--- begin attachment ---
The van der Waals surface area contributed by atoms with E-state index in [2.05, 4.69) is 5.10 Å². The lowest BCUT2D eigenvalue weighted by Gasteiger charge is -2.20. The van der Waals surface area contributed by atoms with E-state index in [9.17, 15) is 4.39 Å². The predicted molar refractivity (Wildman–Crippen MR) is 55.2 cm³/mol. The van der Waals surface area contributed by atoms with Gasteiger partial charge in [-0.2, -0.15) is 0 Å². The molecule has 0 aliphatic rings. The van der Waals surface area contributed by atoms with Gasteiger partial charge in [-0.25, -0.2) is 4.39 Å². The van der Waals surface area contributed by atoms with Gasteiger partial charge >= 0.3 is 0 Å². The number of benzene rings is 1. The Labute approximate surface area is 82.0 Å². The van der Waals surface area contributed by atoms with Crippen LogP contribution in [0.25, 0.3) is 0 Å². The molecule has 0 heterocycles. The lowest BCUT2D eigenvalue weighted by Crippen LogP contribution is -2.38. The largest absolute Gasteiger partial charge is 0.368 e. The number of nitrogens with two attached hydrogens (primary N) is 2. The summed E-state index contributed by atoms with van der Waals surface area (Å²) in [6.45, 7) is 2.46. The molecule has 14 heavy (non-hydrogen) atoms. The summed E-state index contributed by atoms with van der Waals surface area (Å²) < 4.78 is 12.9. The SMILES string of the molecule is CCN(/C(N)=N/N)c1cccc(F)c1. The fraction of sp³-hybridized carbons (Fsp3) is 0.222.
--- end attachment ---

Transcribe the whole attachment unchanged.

The van der Waals surface area contributed by atoms with E-state index in [2.05, 4.69) is 5.10 Å². The lowest BCUT2D eigenvalue weighted by Gasteiger charge is -2.20. The van der Waals surface area contributed by atoms with E-state index in [9.17, 15) is 4.39 Å². The predicted molar refractivity (Wildman–Crippen MR) is 55.2 cm³/mol. The van der Waals surface area contributed by atoms with Gasteiger partial charge in [-0.2, -0.15) is 0 Å². The molecule has 0 aliphatic rings. The van der Waals surface area contributed by atoms with Gasteiger partial charge in [-0.25, -0.2) is 4.39 Å². The van der Waals surface area contributed by atoms with Gasteiger partial charge >= 0.3 is 0 Å². The number of benzene rings is 1. The Labute approximate surface area is 82.0 Å². The van der Waals surface area contributed by atoms with Crippen LogP contribution in [0.25, 0.3) is 0 Å². The molecule has 0 heterocycles. The lowest BCUT2D eigenvalue weighted by Crippen LogP contribution is -2.38. The largest absolute Gasteiger partial charge is 0.368 e. The number of nitrogens with two attached hydrogens (primary N) is 2. The summed E-state index contributed by atoms with van der Waals surface area (Å²) in [6.45, 7) is 2.46. The molecule has 14 heavy (non-hydrogen) atoms. The summed E-state index contributed by atoms with van der Waals surface area (Å²) < 4.78 is 12.9. The SMILES string of the molecule is CCN(/C(N)=N/N)c1cccc(F)c1. The fraction of sp³-hybridized carbons (Fsp3) is 0.222.